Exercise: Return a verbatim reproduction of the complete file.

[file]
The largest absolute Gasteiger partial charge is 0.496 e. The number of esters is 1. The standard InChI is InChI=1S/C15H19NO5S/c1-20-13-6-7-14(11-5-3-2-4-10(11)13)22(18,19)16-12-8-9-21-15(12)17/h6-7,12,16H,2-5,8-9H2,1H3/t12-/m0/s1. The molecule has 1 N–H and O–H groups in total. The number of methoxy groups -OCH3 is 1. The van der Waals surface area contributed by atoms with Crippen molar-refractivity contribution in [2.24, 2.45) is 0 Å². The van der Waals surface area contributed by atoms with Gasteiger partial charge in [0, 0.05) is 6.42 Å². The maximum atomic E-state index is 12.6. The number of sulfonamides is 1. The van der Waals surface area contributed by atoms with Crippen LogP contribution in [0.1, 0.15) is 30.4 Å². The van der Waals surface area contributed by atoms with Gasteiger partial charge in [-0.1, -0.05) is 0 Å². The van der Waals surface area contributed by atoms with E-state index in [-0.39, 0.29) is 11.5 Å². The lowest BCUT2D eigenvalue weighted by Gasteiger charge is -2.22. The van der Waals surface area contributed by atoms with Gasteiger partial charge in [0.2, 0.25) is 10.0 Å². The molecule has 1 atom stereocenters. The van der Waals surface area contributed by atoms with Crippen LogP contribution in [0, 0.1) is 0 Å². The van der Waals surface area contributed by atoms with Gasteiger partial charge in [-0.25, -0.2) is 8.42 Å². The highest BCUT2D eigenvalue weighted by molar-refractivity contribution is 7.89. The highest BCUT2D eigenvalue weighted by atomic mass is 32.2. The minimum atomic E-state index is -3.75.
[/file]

The largest absolute Gasteiger partial charge is 0.496 e. The number of esters is 1. The standard InChI is InChI=1S/C15H19NO5S/c1-20-13-6-7-14(11-5-3-2-4-10(11)13)22(18,19)16-12-8-9-21-15(12)17/h6-7,12,16H,2-5,8-9H2,1H3/t12-/m0/s1. The molecule has 1 N–H and O–H groups in total. The number of methoxy groups -OCH3 is 1. The van der Waals surface area contributed by atoms with Crippen molar-refractivity contribution in [2.24, 2.45) is 0 Å². The van der Waals surface area contributed by atoms with Gasteiger partial charge in [0, 0.05) is 6.42 Å². The maximum atomic E-state index is 12.6. The number of sulfonamides is 1. The van der Waals surface area contributed by atoms with Crippen LogP contribution in [0.1, 0.15) is 30.4 Å². The van der Waals surface area contributed by atoms with Gasteiger partial charge in [-0.1, -0.05) is 0 Å². The van der Waals surface area contributed by atoms with E-state index in [-0.39, 0.29) is 11.5 Å². The lowest BCUT2D eigenvalue weighted by Gasteiger charge is -2.22. The van der Waals surface area contributed by atoms with Gasteiger partial charge in [0.2, 0.25) is 10.0 Å². The molecule has 1 atom stereocenters. The van der Waals surface area contributed by atoms with Crippen LogP contribution in [0, 0.1) is 0 Å². The van der Waals surface area contributed by atoms with Gasteiger partial charge in [-0.25, -0.2) is 8.42 Å². The highest BCUT2D eigenvalue weighted by molar-refractivity contribution is 7.89. The highest BCUT2D eigenvalue weighted by atomic mass is 32.2. The minimum atomic E-state index is -3.75.